Q&A: Chuck Palahniuk & Clark Gregg
Chuck Palahniuk has been described as a "cult author," a term his characters would no doubt mock remorselessly. More accurately, his work has become a touchstone for Generation X and their particular outlook on life. His best-known novel, Fight Club, was adapted to the screen in 1999 and has since become a modern classic. A second adaptation, Choke, opened last week to positive reviews. His other novels include Survivor, Lullaby, Snuff, and the upcoming Pygmy.
Clark Gregg is one of Palahniuk's biggest fans, which led him to both pen an adaptation of Choke for the screen and to direct the effort as his behind-the-camera debut. He has previously worked as an actor, appearing in such films as The Usual Suspects, The Spanish Prisoner, Magnolia, One Hour Photo, and this summer's Iron Man. The two appeared at a recent press conference to talk about their collaboration on Choke.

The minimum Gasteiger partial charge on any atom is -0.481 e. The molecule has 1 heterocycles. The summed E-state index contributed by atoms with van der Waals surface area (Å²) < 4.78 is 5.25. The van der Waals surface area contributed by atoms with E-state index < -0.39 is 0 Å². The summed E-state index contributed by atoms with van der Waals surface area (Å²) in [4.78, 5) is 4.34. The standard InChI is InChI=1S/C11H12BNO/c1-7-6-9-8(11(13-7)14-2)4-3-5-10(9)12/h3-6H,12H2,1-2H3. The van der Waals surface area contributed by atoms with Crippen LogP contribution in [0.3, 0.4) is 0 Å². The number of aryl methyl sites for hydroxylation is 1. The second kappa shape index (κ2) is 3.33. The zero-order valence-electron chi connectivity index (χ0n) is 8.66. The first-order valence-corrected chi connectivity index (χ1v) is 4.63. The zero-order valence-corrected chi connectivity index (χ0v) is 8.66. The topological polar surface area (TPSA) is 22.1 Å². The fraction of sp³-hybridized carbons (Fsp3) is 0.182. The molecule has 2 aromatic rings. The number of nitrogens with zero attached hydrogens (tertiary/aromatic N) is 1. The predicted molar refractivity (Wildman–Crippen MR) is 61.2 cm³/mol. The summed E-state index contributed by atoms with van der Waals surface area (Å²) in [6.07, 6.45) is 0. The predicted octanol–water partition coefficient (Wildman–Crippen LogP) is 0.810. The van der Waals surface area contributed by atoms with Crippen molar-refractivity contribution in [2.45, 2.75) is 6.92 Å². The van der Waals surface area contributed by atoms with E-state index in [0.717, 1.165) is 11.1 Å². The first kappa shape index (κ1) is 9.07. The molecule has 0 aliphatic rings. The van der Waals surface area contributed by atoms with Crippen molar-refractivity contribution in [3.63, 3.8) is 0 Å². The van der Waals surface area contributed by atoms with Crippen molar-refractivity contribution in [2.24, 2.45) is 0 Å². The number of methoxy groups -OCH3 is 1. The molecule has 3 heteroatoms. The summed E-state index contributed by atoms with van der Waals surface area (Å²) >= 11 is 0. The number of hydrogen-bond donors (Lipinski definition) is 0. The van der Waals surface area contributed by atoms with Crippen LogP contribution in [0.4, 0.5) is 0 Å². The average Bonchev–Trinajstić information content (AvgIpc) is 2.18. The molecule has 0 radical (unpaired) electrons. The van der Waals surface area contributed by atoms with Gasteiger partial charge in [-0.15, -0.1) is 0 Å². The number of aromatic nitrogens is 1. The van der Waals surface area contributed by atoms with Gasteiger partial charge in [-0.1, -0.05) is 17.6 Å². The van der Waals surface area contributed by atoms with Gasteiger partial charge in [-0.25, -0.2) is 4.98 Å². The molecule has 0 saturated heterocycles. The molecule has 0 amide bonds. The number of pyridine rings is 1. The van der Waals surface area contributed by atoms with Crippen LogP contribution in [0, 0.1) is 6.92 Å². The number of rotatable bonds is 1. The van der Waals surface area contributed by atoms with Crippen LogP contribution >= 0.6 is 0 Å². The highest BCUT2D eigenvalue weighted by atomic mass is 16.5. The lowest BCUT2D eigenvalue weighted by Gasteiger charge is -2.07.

Question: There is a big twist in this film, not dissimilar to the one in Fight Club. How worried were you about whether it would come off and did the early screenings at film festivals match your expectations as far as that goes?
Clark Gregg: There's been a gasp at every screening I've been at, and I can't tell you what a relief that was. You don't know what's going to play before you shoot the movie, and there were moments before the big revelation that I was sure would let the cat out of the bag. I thought people might suspect something. I knew there were things that weren't going to make one-hundred percent sense, but the audience really needed to be rolling with it by then or the film wasn't going to work. I didn't know until the first screening at Sundance: the first audience we had. It was also the first time Chuck had seen the movie, so my face was pretty much the color of fresh snow. And when they gasped at the moment, I couldn't believe it. I was really pleased. And frankly, it is one of the less outrageous things in the film.
Q: What made you choose this project as the first one to direct?